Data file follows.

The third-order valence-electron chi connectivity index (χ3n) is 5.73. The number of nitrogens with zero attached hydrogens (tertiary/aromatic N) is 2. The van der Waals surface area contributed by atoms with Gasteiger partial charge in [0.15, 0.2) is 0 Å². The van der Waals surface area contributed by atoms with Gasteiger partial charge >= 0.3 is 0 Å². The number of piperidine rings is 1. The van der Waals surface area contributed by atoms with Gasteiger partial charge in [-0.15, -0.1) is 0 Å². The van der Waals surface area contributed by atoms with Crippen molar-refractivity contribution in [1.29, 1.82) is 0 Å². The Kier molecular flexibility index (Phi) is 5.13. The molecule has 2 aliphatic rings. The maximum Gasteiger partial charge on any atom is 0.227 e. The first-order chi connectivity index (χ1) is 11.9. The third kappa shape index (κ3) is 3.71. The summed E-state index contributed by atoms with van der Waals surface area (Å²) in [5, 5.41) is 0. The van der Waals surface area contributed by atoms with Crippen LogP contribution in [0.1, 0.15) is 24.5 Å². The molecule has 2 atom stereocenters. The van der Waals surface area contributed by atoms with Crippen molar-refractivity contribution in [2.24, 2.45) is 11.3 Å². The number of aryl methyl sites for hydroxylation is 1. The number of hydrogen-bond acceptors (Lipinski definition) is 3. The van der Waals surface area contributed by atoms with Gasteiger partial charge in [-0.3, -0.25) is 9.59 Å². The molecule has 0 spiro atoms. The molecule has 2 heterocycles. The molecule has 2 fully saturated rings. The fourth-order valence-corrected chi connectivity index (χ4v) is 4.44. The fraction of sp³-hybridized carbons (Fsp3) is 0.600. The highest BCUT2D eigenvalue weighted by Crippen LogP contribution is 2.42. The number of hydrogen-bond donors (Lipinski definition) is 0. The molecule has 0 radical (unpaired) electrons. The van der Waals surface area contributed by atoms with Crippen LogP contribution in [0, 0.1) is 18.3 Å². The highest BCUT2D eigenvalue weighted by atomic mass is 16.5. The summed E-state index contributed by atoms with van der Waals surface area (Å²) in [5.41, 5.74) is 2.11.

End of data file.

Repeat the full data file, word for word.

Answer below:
The third-order valence-electron chi connectivity index (χ3n) is 5.73. The number of nitrogens with zero attached hydrogens (tertiary/aromatic N) is 2. The van der Waals surface area contributed by atoms with Gasteiger partial charge in [0.15, 0.2) is 0 Å². The van der Waals surface area contributed by atoms with Gasteiger partial charge >= 0.3 is 0 Å². The number of piperidine rings is 1. The van der Waals surface area contributed by atoms with Gasteiger partial charge in [-0.15, -0.1) is 0 Å². The van der Waals surface area contributed by atoms with Crippen molar-refractivity contribution in [1.29, 1.82) is 0 Å². The Kier molecular flexibility index (Phi) is 5.13. The molecule has 2 aliphatic rings. The maximum Gasteiger partial charge on any atom is 0.227 e. The first-order chi connectivity index (χ1) is 11.9. The third kappa shape index (κ3) is 3.71. The summed E-state index contributed by atoms with van der Waals surface area (Å²) in [5, 5.41) is 0. The van der Waals surface area contributed by atoms with Crippen LogP contribution in [0.1, 0.15) is 24.5 Å². The molecule has 2 atom stereocenters. The van der Waals surface area contributed by atoms with Crippen molar-refractivity contribution in [2.24, 2.45) is 11.3 Å². The number of aryl methyl sites for hydroxylation is 1. The number of hydrogen-bond acceptors (Lipinski definition) is 3. The van der Waals surface area contributed by atoms with Gasteiger partial charge in [-0.3, -0.25) is 9.59 Å². The molecule has 0 spiro atoms. The molecule has 2 heterocycles. The molecule has 2 fully saturated rings. The fourth-order valence-corrected chi connectivity index (χ4v) is 4.44. The fraction of sp³-hybridized carbons (Fsp3) is 0.600. The highest BCUT2D eigenvalue weighted by Crippen LogP contribution is 2.42. The number of hydrogen-bond donors (Lipinski definition) is 0. The molecule has 0 radical (unpaired) electrons. The van der Waals surface area contributed by atoms with Crippen LogP contribution in [0, 0.1) is 18.3 Å². The highest BCUT2D eigenvalue weighted by atomic mass is 16.5. The summed E-state index contributed by atoms with van der Waals surface area (Å²) in [5.41, 5.74) is 2.11.